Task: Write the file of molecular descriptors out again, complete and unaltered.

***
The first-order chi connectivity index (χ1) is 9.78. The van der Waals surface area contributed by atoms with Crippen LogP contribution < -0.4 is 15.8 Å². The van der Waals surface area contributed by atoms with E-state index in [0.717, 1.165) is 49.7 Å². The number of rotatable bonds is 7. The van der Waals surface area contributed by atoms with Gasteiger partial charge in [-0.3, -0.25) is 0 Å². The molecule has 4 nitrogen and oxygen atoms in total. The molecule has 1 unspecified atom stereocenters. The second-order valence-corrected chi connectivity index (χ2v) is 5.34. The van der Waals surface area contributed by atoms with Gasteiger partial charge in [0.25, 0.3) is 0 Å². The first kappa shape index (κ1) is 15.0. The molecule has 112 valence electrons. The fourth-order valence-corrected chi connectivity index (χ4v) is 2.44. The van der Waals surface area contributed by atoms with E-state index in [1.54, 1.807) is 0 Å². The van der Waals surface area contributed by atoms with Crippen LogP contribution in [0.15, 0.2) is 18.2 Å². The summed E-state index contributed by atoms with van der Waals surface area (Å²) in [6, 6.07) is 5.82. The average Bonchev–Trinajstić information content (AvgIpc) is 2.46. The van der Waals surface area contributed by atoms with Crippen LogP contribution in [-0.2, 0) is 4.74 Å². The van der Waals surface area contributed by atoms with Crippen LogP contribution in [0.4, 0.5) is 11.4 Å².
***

The first-order chi connectivity index (χ1) is 9.78. The van der Waals surface area contributed by atoms with Crippen LogP contribution < -0.4 is 15.8 Å². The van der Waals surface area contributed by atoms with E-state index in [0.717, 1.165) is 49.7 Å². The number of rotatable bonds is 7. The van der Waals surface area contributed by atoms with Gasteiger partial charge in [-0.3, -0.25) is 0 Å². The molecule has 4 nitrogen and oxygen atoms in total. The molecule has 1 unspecified atom stereocenters. The second-order valence-corrected chi connectivity index (χ2v) is 5.34. The van der Waals surface area contributed by atoms with Gasteiger partial charge in [0.25, 0.3) is 0 Å². The first kappa shape index (κ1) is 15.0. The molecule has 112 valence electrons. The fourth-order valence-corrected chi connectivity index (χ4v) is 2.44. The van der Waals surface area contributed by atoms with E-state index in [1.54, 1.807) is 0 Å². The van der Waals surface area contributed by atoms with Crippen LogP contribution in [0.15, 0.2) is 18.2 Å². The summed E-state index contributed by atoms with van der Waals surface area (Å²) in [6, 6.07) is 5.82. The average Bonchev–Trinajstić information content (AvgIpc) is 2.46. The van der Waals surface area contributed by atoms with Crippen LogP contribution in [-0.2, 0) is 4.74 Å². The van der Waals surface area contributed by atoms with Crippen LogP contribution in [0.4, 0.5) is 11.4 Å².